19. A phototherapy device of claim 18, wherein the at most 80 light-emitting diodes include at most 5 individual chips, wherein each of the chips includes at most 16 light-emitting diodes.

20. A phototherapy device of claim 19, wherein the 16 light-emitting diodes are in 4 blocks of 4 light-emitting diodes each.

21. A phototherapy device of claim 20, wherein the 5 individual chips are positioned in an H-shaped arrangement.

22. A phototherapy device of claim 21, further comprising a lens positioned over each of the at most 5 individual chips so as to focus emissions therefrom.

23. A phototherapy device of claim 19, where each of the at most 5 individual chips is wrapped in a collimator.

24. A phototherapy device of claim 19, wherein each of the chips is deposited on a star-shaped aluminum plate.

25. A phototherapy device of claim 18, wherein the at most 80 light-emitting diodes include at most 5 light-emitting diodes.

26. A phototherapy device of claim 25, wherein the 5 light-emitting diodes are positioned in an H-shaped arrangement.

27. A phototherapy device of claim 26, further comprising a lens positioned over each of the at most 5 light-emitting diodes so as to focus emissions therefrom.

28. A phototherapy device of claim 18, wherein emissions from the light-emitting diodes are focused on 460 nm.

29. A phototherapy device of claim 28, wherein the light-emitting diodes have nearly zero emissions in an infrared and ultraviolet spectrum.

30. A phototherapy device of claim 18, wherein emissions from the light-emitting diodes are more than about 35 to 40 μW/cm2 nm at a distance of about 30 cm to 40 cm.

31. A phototherapy device of claim 30, wherein the emissions from the light-emitting diodes result in an increase to patient body temperature of less than about 1.5° C. at a room temperature of about 25° C.

32. A phototherapy device of claim 18, wherein the device emits noise of less than 50 dB.

33. A phototherapy device of claim 18, wherein the body is contained within an area of about 276 cm2 or less.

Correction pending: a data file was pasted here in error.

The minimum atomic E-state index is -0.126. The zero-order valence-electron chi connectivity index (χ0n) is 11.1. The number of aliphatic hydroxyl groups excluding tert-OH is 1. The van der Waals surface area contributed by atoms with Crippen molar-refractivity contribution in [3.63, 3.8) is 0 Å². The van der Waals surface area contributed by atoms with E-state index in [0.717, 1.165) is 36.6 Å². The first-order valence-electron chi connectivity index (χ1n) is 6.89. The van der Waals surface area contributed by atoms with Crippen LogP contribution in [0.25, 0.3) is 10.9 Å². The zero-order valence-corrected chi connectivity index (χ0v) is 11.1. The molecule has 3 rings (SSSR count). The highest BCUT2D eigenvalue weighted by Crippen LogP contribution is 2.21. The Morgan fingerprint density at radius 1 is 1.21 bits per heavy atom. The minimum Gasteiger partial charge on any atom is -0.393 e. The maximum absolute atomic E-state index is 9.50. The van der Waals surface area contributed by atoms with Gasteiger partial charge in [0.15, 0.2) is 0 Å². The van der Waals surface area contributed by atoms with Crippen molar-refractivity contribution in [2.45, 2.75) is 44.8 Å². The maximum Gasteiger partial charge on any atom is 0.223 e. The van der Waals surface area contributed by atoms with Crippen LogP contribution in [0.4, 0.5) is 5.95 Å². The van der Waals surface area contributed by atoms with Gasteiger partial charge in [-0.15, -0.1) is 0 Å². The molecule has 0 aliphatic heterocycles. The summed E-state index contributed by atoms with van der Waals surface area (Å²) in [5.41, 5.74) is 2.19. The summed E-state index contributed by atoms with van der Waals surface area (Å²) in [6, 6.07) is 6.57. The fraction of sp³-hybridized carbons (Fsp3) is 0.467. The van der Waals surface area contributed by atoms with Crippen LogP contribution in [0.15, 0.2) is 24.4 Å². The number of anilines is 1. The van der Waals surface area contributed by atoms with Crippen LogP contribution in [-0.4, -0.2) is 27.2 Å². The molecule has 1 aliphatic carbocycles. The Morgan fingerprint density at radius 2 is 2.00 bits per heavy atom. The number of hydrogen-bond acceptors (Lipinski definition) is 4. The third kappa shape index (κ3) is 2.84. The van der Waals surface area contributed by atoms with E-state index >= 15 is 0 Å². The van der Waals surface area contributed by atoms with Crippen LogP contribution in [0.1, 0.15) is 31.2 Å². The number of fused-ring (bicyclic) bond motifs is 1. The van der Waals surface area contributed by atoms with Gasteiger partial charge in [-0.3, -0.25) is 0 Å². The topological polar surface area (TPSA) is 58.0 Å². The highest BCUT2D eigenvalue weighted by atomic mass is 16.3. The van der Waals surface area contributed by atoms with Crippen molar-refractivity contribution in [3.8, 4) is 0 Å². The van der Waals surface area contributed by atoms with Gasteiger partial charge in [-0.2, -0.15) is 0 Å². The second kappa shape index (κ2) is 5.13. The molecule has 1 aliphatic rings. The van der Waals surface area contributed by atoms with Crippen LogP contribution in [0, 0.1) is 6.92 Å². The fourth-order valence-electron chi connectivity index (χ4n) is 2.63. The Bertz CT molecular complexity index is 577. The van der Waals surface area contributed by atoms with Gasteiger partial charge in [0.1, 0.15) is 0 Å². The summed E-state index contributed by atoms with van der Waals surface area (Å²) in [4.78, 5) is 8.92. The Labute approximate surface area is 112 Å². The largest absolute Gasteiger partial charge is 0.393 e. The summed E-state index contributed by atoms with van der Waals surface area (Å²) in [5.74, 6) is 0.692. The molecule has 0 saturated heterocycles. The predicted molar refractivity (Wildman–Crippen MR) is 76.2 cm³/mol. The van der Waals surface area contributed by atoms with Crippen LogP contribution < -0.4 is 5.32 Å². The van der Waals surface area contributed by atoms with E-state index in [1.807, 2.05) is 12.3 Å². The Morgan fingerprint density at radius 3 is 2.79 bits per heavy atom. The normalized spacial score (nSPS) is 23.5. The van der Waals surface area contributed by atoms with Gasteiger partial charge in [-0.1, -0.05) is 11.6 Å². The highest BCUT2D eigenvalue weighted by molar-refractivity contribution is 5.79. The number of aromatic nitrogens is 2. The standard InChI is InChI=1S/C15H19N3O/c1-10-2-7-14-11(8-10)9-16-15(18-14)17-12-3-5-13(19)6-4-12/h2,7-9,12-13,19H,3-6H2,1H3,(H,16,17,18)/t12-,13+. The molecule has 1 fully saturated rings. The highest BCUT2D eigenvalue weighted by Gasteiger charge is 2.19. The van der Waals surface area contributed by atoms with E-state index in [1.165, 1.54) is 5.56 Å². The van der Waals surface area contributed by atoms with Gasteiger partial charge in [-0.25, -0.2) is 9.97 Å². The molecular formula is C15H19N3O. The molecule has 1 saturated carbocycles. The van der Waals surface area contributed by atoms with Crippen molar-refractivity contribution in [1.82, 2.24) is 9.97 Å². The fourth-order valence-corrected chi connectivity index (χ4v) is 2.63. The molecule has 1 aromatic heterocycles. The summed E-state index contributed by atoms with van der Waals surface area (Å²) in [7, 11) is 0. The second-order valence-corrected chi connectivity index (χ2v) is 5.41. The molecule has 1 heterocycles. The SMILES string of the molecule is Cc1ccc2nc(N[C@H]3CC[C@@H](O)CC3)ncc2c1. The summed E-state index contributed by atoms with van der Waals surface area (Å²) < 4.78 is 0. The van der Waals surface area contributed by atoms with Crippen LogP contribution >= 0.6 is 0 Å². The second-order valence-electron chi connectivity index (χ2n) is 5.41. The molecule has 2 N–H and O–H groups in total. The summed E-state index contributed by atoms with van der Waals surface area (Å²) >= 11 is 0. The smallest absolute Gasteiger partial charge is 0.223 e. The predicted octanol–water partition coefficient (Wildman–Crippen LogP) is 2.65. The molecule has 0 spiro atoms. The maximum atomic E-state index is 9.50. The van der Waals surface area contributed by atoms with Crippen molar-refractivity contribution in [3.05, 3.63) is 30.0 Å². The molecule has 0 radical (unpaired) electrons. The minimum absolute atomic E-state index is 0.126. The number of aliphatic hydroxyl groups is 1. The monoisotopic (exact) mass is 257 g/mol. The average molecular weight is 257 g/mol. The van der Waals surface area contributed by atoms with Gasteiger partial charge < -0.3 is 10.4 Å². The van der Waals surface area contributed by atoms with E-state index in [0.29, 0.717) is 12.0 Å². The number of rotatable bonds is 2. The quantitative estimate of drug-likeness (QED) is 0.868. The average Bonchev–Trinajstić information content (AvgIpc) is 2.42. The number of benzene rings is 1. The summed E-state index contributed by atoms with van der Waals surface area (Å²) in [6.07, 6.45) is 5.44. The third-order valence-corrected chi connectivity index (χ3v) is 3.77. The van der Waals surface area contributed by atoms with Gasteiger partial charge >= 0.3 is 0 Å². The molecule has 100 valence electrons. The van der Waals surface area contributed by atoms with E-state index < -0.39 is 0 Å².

34. A phototherapy device of claim 18, further comprising a sensor attached to the body via a cable, wherein the light-emitting diodes have a dimension of luminous focus between 30 cm and 40 cm and wherein said cable has a length sufficient to enable positioning of the sensor within the luminous focus.

35. A phototherapy device of claim 34, wherein the length of the cable is at least 30 cm.

36. A phototherapy device of claim 35, wherein the sensor is configured to check a level of bilirubin in a patient's body.

37. A phototherapy device of claim 36, further comprising a processing element and a sensor configured to determine a distance between the light-emitting diodes and a patient, wherein the processing element is configured to change irradiance of the light-emitting diodes in response to receiving information on the distance from the sensor.

38. A method of treating hyperbilirubinemia, said method comprising: positioning at most 5 light-emitting diodes of indium and gallium nitride within a range of 30 cm to 40 cm away from a patient; supplying power to the light-emitting diodes; automatically sensing using a first sensor a level of bilirubin of the patient; automatically sensing using a second sensor an intensity of emissions from the light-emitting diodes at a position closely adjacent to the patient; automatically tracking using a clock a length of time of treatment; and automatically adjusting, using a processing element associated with the light-emitting diodes, the first sensor, the second sensor and the clock, one of a length or intensity of emissions from the light-emitting diodes so as to safely and effectively treat the hyperbilirubinemia.